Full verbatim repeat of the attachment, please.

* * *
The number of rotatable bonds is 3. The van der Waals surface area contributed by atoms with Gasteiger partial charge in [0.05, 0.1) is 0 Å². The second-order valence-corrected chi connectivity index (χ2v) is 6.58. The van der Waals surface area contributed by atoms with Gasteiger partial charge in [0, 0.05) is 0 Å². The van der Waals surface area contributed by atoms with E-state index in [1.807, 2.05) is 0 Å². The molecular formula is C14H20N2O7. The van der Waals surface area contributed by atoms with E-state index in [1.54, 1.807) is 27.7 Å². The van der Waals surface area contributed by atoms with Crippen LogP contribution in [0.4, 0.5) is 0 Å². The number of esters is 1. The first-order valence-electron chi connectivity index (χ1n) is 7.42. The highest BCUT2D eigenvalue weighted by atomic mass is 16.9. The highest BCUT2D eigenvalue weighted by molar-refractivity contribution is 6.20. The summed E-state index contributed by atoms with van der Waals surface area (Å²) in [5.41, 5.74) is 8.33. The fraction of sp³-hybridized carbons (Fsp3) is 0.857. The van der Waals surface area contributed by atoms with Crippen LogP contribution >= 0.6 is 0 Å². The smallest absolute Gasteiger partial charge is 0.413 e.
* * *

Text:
The number of rotatable bonds is 3. The van der Waals surface area contributed by atoms with Gasteiger partial charge in [0.05, 0.1) is 0 Å². The second-order valence-corrected chi connectivity index (χ2v) is 6.58. The van der Waals surface area contributed by atoms with Gasteiger partial charge in [0, 0.05) is 0 Å². The van der Waals surface area contributed by atoms with E-state index in [1.807, 2.05) is 0 Å². The molecular formula is C14H20N2O7. The van der Waals surface area contributed by atoms with E-state index in [1.54, 1.807) is 27.7 Å². The van der Waals surface area contributed by atoms with Crippen LogP contribution in [0.4, 0.5) is 0 Å². The number of esters is 1. The first-order valence-electron chi connectivity index (χ1n) is 7.42. The highest BCUT2D eigenvalue weighted by atomic mass is 16.9. The highest BCUT2D eigenvalue weighted by molar-refractivity contribution is 6.20. The summed E-state index contributed by atoms with van der Waals surface area (Å²) in [5.41, 5.74) is 8.33. The fraction of sp³-hybridized carbons (Fsp3) is 0.857. The van der Waals surface area contributed by atoms with Crippen LogP contribution >= 0.6 is 0 Å². The smallest absolute Gasteiger partial charge is 0.413 e.